Canada oil sector faces 'significant challenges' to reduce emissions

May 4, 2018
A Canadian Senate report says the biggest challenge for the country's oil industry will be remaining competitive and encouraging investment while facing increasingly stringent emissions reduction requirements

Canada's oil industry faces "significant challenges" in reducing greenhouse gas emissions, which account for 26 percent of local emissions, but cuts are "essential" for meeting climate agreement targets, the Senate said Friday.

The conclusion of the Senate report echoed others published by it and the auditor general, which have been critical of Canada's efforts to meet its Paris target of slashing by 30 percent compared with 2005 levels by 2030.

"The biggest challenges facing the industry will be to remain competitive and to encourage investment while facing increasingly tough emissions-reduction requirements," said the report.

The oil and gas sector employed 700,000 people directly and indirectly, and accounted for 7.7 percent of Canada's in 2015, equivalent to Can$142 billion in economic activity.

The Senate committee studying Canada's transition to a low-carbon economy noted that the oil and gas sector released 189 megatonnes of in 2015.

Under current projections, Canada is on track to emit 722 megatonnes of equivalent per year by 2030—far more than its target of 523 megatonnes.

The Senate cited a September 2017 auditor general's report that slammed years of inertia for leaving the nation vulnerable to climate change, saying: "Canada has failed to achieve every emission target it has set since 1992."

These included reducing emissions to 1990 levels by 2000 (Rio Earth summit), six percent below 1990 levels by 2012 (Kyoto Protocol), and 17 percent below 2005 levels by 2020 (Copenhagen Accord).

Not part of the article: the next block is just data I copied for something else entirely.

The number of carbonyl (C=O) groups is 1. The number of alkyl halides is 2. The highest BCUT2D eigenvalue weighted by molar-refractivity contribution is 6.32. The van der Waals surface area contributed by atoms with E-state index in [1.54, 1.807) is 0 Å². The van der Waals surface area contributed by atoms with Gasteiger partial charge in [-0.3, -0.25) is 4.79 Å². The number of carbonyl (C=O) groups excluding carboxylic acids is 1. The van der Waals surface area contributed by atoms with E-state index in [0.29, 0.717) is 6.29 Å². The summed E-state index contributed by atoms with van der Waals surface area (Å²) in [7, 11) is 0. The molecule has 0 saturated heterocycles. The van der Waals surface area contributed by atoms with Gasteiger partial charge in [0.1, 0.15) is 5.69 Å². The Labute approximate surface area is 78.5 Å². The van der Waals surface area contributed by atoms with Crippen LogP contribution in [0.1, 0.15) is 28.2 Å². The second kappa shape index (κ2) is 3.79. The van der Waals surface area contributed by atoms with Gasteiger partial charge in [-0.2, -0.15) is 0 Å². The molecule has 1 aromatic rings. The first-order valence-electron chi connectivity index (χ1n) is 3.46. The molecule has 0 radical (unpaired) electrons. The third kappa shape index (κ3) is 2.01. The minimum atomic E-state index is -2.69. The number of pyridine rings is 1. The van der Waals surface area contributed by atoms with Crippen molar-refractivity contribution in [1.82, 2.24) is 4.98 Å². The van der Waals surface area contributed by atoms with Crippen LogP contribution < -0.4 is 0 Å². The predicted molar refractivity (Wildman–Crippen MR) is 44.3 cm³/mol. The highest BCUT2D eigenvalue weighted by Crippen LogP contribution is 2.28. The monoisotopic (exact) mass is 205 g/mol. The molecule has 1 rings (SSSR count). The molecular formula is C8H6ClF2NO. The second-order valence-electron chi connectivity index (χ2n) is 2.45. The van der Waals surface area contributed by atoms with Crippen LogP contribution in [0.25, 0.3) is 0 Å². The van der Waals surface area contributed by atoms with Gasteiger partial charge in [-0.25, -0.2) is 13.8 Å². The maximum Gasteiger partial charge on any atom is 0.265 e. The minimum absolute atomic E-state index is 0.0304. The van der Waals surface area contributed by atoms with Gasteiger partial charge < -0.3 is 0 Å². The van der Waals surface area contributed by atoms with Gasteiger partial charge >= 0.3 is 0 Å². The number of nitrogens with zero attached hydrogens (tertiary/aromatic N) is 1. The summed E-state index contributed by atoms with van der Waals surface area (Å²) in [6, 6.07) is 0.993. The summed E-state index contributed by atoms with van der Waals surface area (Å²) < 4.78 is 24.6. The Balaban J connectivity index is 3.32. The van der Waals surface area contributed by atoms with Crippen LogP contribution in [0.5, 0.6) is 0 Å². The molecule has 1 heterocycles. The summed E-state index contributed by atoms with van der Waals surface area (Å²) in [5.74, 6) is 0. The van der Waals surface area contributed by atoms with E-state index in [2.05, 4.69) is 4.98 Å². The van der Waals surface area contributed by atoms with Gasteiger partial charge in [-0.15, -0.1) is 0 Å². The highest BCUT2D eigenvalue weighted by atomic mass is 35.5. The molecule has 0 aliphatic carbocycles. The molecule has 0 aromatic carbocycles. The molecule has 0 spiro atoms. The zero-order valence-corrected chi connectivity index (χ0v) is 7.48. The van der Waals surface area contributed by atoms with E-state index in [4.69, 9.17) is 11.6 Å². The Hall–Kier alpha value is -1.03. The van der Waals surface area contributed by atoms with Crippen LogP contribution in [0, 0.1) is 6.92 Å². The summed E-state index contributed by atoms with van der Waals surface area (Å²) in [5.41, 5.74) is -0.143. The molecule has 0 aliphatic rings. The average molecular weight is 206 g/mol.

At the same time, temperatures in Canada have risen at approximately double the global rate, resulting in the loss of Arctic sea ice and permafrost, affecting wildlife and ecosystems.

Ottawa unveiled a plan last year to backstop regional measures to cut with a national carbon tax.

It set a minimum carbon price starting this year at Can$10 per tonne and rising each year to a maximum of Can$50 in 2022.

Currently four provinces—Alberta, British Columbia, Ontario and Quebec—representing more than 80 percent of the population, have carbon pricing or cap-and-trade schemes. Almost all of the others have carbon pricing schemes in the works.

Ottawa would only step in to top up provincial efforts that do not meet the federal standard.

Explore further: Canada to miss 2020 climate target: audit

Related Stories

Canada to miss 2020 climate target: audit

March 27, 2018

Canada will likely miss a 2020 interim carbon emissions reduction target and will need to take strong measures if it further hopes to meet its Paris agreement commitment, said an audit released Tuesday.

Canada revises upward CO2 emission data since 1990

April 18, 2015

Canada revised its greenhouse gas emission data from 1990 to 2013 in a report Friday, showing it had higher carbon dioxide discharges each year, and a doubling of emissions from its oil sands.

Canada cuts CO2 emissions, but misses target

April 12, 2012

Canada's greenhouse gas emissions fell steadily from a peak in 2007 to 692 megatons in 2010, but remain far above its original target, according to government data released Wednesday.

Recommended for you

2018-2022 expected to be abnormally hot years

August 14, 2018

This summer's worldwide heatwave makes 2018 a particularly hot year. And the next few years will be similar, according to a study led by Florian Sévellec, a CNRS researcher at the Laboratory for Ocean Physics and Remote ...


Please sign in to add a comment. Registration is free, and takes less than a minute. Read more

Click here to reset your password.
Sign in to get notified via email when new comments are made.